It was fascinating to witness how this medieval ritual has survived and yet how much it has clearly evolved, not just since the Middle Ages, but since the eighteenth-century… from a local community event in which neighbourhoods came together to celebrate… to a city-wide proclamation of traditionalist Roman Catholic belief which most Parisians now seem to greet with impatience.
As part of my research on 18th-century French religious art, I’ve been doing significant archival work on artists and parish life in Paris. A large part of this involves finding ways of reconstructing local artistic communities, and a large part of that is mapping.
|Artistic communities mapped using Google maps|
I’ve been using Google maps, for instance, to map the locations of parish churches and artists’ addresses and other key sites to get a sense of how people inhabited the early modern city. I’ve been building up a rich picture of the demographies and geographies of 18th-century artistic communities in Paris, mapping where these communities were concentrated, and tracing artists’ social networks at the local ‘neighbourhood’ level. (I’m going to be presenting some of this material next week in Paris at the Art & Sociability conference that I mentioned in my last post).
What I kept finding myself wanting, however, was a ‘historical’ Google maps.
|Plan de Turgot (Source: Kyoto University)|
For an intimate sense of early modern Paris, my favourite map is the Plan de Turgot. It was commissioned by Michel-Étienne Turgot (prévôt des marchands de Paris) in 1734, and completed by Louis Bretez (architect and master of perspective) in 1739. Bretez and his team of map makers went all over the city, into private courtyards and gardens, drawing pictures and taking measurements, to produce a map in isometric perspective with incredible detail of individual streets and residences. All the sections of the map have been digitised by the University of Kyoto and are available online.
But the urban structure of Paris changed considerably in the 19th century. Baron Haussman’s renovation of the streets of Paris in the 1850s and 1860s dramatically altered the fabric of the city, razing buildings and entire streets to make way for his network of boulevards. For an 18th century-ist, sometimes it’s difficult to imagine what the city was like a hundred years earlier. Before the Louvre had its large symmetrical wings, for example, the area around the palace was made up of little residential streets with shops and churches, and before the quays of Paris became roads, they were functioning ports.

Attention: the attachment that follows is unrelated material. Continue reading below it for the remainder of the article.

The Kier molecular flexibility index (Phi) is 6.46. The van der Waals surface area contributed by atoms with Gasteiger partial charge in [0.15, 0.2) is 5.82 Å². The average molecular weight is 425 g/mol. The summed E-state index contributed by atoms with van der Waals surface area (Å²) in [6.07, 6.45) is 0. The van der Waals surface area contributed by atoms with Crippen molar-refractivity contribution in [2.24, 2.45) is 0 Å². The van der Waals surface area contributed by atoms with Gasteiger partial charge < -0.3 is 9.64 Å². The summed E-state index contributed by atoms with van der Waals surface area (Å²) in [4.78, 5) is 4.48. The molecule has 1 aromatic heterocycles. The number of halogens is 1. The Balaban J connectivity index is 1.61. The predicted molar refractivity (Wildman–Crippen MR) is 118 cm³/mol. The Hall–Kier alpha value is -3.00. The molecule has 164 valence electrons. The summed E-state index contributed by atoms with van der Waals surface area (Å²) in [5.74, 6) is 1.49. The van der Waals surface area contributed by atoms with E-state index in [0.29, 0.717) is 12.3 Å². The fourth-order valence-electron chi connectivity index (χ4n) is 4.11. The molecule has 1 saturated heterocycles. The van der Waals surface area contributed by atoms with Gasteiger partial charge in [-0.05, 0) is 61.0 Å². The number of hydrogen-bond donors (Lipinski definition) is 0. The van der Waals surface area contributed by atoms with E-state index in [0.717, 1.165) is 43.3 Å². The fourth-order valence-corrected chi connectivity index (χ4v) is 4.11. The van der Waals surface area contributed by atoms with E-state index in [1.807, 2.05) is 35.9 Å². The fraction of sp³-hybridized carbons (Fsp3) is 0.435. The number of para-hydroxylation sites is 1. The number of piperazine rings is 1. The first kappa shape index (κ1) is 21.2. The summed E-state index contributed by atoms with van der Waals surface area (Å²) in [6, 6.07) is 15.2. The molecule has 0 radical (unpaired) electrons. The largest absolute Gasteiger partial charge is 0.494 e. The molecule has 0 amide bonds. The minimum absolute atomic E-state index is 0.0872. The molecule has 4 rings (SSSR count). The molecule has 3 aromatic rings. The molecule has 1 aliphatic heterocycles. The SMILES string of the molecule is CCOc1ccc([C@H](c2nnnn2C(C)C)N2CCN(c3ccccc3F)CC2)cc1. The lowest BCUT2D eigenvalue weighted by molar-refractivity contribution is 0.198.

|Louvre in 1739 (Source: Kyoto Uni)|
|Louvre in 2011 (Source: Googlemaps)|
I’ve spent many hours in Paris wandering around streets with printed bits of Turgot’s map trying to work out where things were… fun but not very effective. It gave me a great sense of the early modern city, but apart from lots of coloured annotations on bits of paper, no way of visualising it.
Bridging that disconnect between the 18th century and today – between Turgot’s Paris and Google’s Paris – became a lot easier a few months ago when Mia Ridge drew my attention to some fantastic sites which I’ve found both useful (as research tools) and inspiring (as visualisations of urban history research).
|Plan de Turgot over Google maps using Georeferencer|
One was Georeferencer – a georeferencing tool that is solving exactly that disconnect by allowing the comparison of old maps with modern. Using three or more geographic reference points that haven’t changed between the 18th century and today, I was able to overlay Turgot’s 1739 map and Google maps and ended up with this. Now I could work out much more quickly where certain 18th-century streets were in relation to modern streets, and how and where the city has changed most significantly.
|Paris in 1797 superimposed over Paris today (Hypercities)|
Another fantastic site was Hypercities, where all this overlaying is already done for you using historical maps in excellent resolution. They have maps for many cities all over the world, including Berlin, Lima, London, New York, Saigon, Tehran, Tel Aviv and Tokyo. Beyond the extensive geographic coverage, there are two things that make Hypercities so useful. First is the historical coverage: each city has several maps (for Paris there are maps from 1705, 1797, 1860, 1863, 1865, 1867, 1900, 1920) so you can get a sense of how the city is changing at different points, and when major expansions occur. Second, and probably most useful, is the opacity function, which allows you do make the historical map more or less transparent so that Googlemaps (or the satellite view) is easier to see underneath. As you move the opacity slider, it really feels like you’re zooming between two centuries.